Donna Demente is an artist who lives her life as art itself. After two years studying at Elam, Demente chose to pursue her creative development in the South Island, moving first to Dunedin and then settling in the creative community of Oamaru. Here she embarked on a role of actively reviving the civic culture of this historic town.
Demente established the annual mid-winter masquerade and set up the Whitestone Artists' Collective and Grainstore Gallery. Even her home environment has been described as a mix of drama, pre-Raphaelitism, taxidermy and metaphysics Like her cultural activities, Demente's art finds expression across a range of forms and mediums. Always conveying an affinity with the past, Demente has become renowned for her close-up portraiture with a predominant focus on the eyes. The eyes are the artist's signature motif, playing the role of guardian looking over the viewer. Never specific yet full of individual character, the eyes not only create an interaction between the art and the viewer but a dialogue between the works themselves. Donna's eyes are always distinctive, yet they exude a sense of the familiar. Aspects of the Byzantine and elements of Renaissance classicism are clear, for this is an artist who wears her artistic influences on her sleeve. Demente's work is also firmly placed in the present however with her flattened picture plane and isolation of the face - whether that is in painted form, her Venetian style paper-mache masks or her exquisitely painted ostrich eggs. Demente's assiduous research is overt, but her art is never an exercise in imitation or pastiche.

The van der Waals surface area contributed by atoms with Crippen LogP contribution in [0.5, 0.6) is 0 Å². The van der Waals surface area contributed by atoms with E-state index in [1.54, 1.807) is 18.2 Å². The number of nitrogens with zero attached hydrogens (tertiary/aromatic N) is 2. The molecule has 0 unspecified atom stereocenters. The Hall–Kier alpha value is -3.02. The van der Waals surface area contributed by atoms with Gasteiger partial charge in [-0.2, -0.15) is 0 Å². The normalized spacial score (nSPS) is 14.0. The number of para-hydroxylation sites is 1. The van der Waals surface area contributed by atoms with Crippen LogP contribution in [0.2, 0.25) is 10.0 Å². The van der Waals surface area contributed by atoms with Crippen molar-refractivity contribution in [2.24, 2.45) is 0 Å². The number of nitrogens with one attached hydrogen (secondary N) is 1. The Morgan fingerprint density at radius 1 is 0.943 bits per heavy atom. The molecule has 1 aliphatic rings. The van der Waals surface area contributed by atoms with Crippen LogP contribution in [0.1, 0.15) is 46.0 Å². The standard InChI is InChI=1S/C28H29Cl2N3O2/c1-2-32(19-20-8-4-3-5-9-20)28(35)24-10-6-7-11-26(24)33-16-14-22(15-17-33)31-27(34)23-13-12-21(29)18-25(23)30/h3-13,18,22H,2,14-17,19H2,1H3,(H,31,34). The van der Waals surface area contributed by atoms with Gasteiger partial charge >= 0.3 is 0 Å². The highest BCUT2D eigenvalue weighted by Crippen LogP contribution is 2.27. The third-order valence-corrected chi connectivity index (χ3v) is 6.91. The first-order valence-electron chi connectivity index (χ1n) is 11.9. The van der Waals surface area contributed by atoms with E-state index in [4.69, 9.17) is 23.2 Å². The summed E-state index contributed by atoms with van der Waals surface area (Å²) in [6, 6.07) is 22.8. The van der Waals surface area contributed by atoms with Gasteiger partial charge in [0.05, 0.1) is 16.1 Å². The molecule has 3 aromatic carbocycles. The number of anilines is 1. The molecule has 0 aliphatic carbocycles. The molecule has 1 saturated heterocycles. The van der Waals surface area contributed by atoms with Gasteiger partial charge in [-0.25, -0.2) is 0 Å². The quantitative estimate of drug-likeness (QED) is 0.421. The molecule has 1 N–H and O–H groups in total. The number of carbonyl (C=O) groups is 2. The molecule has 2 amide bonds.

Demente draws her influences heavily from pre-20th Century European art, from a time before art became an individualist critique of society. The artists and art movements that influenced Demente all played an integral part in their society, a goal she strives to achieve in her own practice.